Thanks to Radish for the heads up on this story from Windows & .NET Magazine
Now that references to Windows XP Service Pack 2 (SP2) and Windows 2000 SP4 are appearing in Microsoft documents, it's time to review the procedure you follow to combine hotfixes with a slipstream installation directory. Hotfixes that you might want to include in the current build can include updates you get from Microsoft Product Support Services (PSS), security hotfixes, updates you download through the Windows Update catalog (e.g., for an internal Software Update Services—SUS—Server), and fixes for OS components that are available for public download. Later in this article, I describe how you add hotfixes that update drivers to a slipstream version of the OS.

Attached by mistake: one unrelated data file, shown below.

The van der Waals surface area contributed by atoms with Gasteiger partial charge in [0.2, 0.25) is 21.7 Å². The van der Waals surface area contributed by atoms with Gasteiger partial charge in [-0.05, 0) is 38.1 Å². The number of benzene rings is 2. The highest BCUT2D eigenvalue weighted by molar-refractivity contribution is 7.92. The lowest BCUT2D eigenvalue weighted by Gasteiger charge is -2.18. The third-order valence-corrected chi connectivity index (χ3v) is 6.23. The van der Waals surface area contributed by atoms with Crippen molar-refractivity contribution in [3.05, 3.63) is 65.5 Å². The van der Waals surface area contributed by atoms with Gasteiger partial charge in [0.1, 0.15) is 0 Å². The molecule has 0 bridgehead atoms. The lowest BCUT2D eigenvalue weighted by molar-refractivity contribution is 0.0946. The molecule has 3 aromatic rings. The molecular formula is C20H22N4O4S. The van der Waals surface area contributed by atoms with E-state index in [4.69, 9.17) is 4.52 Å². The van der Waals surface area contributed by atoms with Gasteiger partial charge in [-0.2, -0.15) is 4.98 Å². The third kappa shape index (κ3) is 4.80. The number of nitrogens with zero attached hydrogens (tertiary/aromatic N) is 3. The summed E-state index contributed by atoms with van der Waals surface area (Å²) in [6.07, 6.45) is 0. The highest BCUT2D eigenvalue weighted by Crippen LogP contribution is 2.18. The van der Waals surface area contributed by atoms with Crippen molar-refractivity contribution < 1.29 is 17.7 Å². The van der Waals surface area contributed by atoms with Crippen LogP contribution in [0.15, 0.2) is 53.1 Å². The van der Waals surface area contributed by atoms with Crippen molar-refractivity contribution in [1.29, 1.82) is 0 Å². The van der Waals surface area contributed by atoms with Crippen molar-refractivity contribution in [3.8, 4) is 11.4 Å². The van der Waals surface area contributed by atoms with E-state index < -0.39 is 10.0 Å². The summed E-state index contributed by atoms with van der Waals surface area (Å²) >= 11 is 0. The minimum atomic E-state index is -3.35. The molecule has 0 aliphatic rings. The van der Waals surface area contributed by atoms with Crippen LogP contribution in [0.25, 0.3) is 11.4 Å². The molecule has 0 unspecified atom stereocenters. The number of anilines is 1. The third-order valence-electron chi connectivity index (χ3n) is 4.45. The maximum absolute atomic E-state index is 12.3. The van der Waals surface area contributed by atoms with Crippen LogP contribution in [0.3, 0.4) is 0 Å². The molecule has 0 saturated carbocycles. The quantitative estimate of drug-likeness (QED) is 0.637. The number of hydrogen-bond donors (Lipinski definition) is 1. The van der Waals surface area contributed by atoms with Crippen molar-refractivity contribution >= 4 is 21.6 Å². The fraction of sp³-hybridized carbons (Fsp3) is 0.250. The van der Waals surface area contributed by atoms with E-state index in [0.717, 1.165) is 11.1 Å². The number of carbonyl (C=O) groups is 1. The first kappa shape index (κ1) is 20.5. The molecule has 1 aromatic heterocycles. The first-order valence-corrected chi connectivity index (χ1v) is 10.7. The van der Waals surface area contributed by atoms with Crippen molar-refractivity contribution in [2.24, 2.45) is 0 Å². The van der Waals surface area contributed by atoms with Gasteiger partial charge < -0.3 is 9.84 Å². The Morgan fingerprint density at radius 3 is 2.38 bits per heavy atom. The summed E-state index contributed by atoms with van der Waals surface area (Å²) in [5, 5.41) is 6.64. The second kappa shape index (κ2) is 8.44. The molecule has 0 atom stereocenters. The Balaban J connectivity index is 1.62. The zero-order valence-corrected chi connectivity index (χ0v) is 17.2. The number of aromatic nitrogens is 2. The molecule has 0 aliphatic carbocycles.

For those of you unfamiliar with the slipstream technique, a slipstream installation contains the original release of the OS (i.e., Windows 2003 Server, XP, Win2K) updated with the current service pack, plus any hotfixes you deem necessary for your site. A slipstream installation saves time when you're deploying many new workstations, and you want the system image to be fixed in time and consistent across the enterprise. If your images are well defined, you might want to distribute a new image every quarter instead of distributing 20 to 30 hotfixes per month to affected systems.
News source: Windows & .NET Magazine